did not regard them as heretics, der the name of Clement VII. who adopted a very different method from his predecessor, in terminating the religious disputes of Germany, determining to support all the abuses of the church, and to resist every proposal for the meeting of a general council. He deputed Cardinal Campegius as his legate to the diet of Nuremberg, which met in February, 1524, with orders to procure the reestablishment of the edict of Worms, to delay answering the hundred grievances formerly produced, and to elude the request of a free council. His endeavours were ineffectual; he retired mortified with his reception, and enraged at the decree which was passed; and which, though marked with an inconsistence which can be explained only by the distraction of opinion which pervaded its framers, defeated the wishes and plans of the hierarchal court. It ordained, that the edict of Worms should be obeyed, as far as possible; that the Pope should, without delay, convoke an assembly to dicide on the subjects of dispute; that in the interim, the diet to meet at Spires should give them an attentive examination; while every prince should select men of knowledge and integrity, who might prepare means of accommodation.* Luther was not more satisfied than the Pope was with this decree. He published it along with the obnoxious edict to which it gave some authority; and in marginal notes, a preface, and a concluding address, treated all who should sanction its execution as ferocious savages, and a new

Hitherto mone but monks had quitted their cloisters, and renounced their vows; but during this year, nine ladies of quality left the convent of Nimptschen in Misnia, convinced by the writings of Luther, of the nullity of their religious obligations, and of the truth of the doctrines which he espoused. Among them was Catharine de Bore, whom this reformer afterwards espoused. They were conducted to Wittemberg, where an asylum was provided for them by Learnard Coppe, one of the magistrates of Torgau, who, in concert with Luther, devised means for their subsistence, after their parents were in vain entreated to receive them. ther also wrote their apology; and paved the way for their example being followed by other nuns in similar circumstances.t


Adrian died in September, and was succeeded in the Pontificate by Julius de Medicis, un

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race of giants raising their arms against Heaven; lamented the blindness of Germany in obscuring the truth, and opposing its own salvation; deplored the conduct of the Princes in riveting about their own necks the chain of bondage, which they had almost thrown off; and reproached the Emperor, and the Kings of England and Hungary, with claiming the title of Defenders of the Faith, while they exerted themselves to subvert it.*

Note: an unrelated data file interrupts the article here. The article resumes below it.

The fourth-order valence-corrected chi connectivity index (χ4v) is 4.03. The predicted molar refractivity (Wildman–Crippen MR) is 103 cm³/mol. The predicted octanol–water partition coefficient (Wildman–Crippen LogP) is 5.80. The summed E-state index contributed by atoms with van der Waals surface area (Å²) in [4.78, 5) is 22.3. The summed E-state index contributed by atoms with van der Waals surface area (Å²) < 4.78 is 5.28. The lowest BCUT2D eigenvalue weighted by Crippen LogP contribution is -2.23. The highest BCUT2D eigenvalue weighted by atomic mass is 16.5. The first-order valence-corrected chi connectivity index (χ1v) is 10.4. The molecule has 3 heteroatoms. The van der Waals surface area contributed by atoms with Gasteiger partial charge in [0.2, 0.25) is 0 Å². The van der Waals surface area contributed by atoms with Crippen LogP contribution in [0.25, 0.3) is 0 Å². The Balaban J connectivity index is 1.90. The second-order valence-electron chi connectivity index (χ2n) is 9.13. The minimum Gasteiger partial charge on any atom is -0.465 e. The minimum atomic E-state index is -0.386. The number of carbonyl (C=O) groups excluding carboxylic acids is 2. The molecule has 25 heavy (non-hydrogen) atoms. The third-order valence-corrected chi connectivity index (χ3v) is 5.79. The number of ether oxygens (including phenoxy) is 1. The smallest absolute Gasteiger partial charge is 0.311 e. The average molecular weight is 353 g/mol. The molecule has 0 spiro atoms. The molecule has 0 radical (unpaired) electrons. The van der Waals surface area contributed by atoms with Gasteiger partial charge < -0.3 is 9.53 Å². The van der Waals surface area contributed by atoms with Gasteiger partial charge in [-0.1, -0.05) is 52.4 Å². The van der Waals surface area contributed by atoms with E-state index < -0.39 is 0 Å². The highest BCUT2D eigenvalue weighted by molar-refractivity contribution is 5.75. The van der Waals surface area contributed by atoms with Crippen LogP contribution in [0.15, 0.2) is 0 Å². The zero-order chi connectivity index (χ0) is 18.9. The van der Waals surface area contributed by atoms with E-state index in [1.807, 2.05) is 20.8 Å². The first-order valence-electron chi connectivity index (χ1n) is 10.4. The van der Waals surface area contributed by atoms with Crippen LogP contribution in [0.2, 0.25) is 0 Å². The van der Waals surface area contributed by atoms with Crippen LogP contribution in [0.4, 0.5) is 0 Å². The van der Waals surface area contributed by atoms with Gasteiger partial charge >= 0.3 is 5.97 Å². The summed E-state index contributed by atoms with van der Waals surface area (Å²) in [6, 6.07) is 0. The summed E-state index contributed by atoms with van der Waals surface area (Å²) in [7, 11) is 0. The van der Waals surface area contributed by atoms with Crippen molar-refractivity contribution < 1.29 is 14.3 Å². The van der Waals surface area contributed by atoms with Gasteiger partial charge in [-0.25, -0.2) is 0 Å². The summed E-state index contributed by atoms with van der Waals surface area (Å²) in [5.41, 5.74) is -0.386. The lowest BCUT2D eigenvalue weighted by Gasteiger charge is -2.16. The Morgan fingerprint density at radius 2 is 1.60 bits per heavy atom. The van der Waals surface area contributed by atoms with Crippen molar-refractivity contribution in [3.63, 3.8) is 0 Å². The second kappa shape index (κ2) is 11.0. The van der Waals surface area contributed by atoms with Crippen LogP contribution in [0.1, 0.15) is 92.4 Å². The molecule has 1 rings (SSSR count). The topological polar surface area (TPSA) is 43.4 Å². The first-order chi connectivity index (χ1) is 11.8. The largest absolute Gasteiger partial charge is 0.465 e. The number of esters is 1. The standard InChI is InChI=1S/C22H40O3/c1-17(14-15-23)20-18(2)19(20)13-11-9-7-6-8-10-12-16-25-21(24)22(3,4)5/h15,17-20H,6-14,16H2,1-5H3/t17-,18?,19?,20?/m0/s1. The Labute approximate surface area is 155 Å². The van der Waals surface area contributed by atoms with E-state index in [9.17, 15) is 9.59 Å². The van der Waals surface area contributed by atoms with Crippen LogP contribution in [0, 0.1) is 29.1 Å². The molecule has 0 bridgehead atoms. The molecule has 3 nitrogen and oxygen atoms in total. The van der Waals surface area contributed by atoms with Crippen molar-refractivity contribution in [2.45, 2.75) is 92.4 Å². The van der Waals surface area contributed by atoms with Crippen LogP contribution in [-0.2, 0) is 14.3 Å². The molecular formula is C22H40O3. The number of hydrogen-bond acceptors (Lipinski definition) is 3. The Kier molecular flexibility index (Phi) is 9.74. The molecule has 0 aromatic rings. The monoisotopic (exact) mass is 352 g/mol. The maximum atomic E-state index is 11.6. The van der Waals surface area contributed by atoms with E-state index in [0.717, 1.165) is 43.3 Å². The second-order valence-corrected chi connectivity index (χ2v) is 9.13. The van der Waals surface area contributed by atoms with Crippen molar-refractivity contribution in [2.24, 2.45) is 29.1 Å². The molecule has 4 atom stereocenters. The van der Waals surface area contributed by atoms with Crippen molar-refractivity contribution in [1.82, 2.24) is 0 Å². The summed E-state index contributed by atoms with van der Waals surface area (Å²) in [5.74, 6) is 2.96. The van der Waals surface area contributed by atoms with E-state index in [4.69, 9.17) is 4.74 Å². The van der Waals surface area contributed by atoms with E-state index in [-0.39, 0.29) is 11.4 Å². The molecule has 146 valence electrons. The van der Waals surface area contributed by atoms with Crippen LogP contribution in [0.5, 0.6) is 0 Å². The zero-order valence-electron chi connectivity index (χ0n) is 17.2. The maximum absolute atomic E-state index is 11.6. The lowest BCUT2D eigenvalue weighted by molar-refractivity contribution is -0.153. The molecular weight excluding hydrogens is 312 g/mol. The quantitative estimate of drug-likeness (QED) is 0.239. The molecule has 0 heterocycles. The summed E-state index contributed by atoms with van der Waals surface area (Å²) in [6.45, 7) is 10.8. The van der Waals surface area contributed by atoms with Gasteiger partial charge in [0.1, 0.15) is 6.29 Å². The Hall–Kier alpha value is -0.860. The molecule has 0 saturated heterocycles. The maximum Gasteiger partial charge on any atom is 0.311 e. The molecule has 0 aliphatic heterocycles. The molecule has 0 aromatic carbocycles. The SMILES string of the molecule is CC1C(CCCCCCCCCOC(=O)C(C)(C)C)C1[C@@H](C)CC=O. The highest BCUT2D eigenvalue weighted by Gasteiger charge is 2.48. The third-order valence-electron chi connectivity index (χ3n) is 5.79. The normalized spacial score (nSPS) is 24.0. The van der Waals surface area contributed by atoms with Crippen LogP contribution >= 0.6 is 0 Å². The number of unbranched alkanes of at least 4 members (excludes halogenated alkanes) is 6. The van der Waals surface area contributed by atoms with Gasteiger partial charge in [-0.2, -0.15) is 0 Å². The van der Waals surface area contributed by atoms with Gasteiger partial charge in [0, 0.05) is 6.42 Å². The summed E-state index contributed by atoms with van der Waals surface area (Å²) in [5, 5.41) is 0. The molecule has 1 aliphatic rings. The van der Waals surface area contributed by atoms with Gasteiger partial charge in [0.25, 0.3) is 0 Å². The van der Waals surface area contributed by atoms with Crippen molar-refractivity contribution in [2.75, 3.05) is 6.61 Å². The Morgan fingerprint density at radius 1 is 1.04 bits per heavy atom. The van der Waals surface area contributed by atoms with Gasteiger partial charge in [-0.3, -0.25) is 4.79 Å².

Carlostadt, who had lived in obscurity since his connexion with the fanatics of Zwickaw, retired this year to Orlamund, where he established his opinions, and procured the abolition of images, mass, and other Romish superstitions. Luther, with a violence unworthy of his character, followed him thither, and the result of the conference was an order for him lo leave the states of the Elector. He withdrew to Strasburg, and extended the interests of the truth in that corner. He maintained that Christ is present in the Supper, in a figurative or representative manner only. Luther, on the contrary, asserted the real substantial presence under the elements. Zuinglius and Oecolampadius defended Carlostadt, which Luther no sooner knew, than he wrote against them in the bitterest and most abusive style. This was the origin of those fatal disputes, which so long divided the first reformers; retarded the progress of the reformation, and at length produced a lasting schism in the Protestant church.t In the month of September,

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Erasmus, the friend of learning and of learned men, who had long been urged to take a decided part against the reformation, alarmed by the threats of his ene. mies, who were ready to denounce him as a heretic, and allured by the flattering expressions of favour which Rome held out to him, notwithstanding the remonstrances of his best friends, published a treatise on Free-will, designed to be a refutation of Luther's sentiments on that subject. It was received with great coolness by the popish party, who scarcely knew whether to consider it as favourable or hostile to their cause; and with great indignation by the friends of Luther, who resented the asperity and contumely with which it treated him. It was an effort of complaisance, and it had its reward. It was not answered till 1525.‡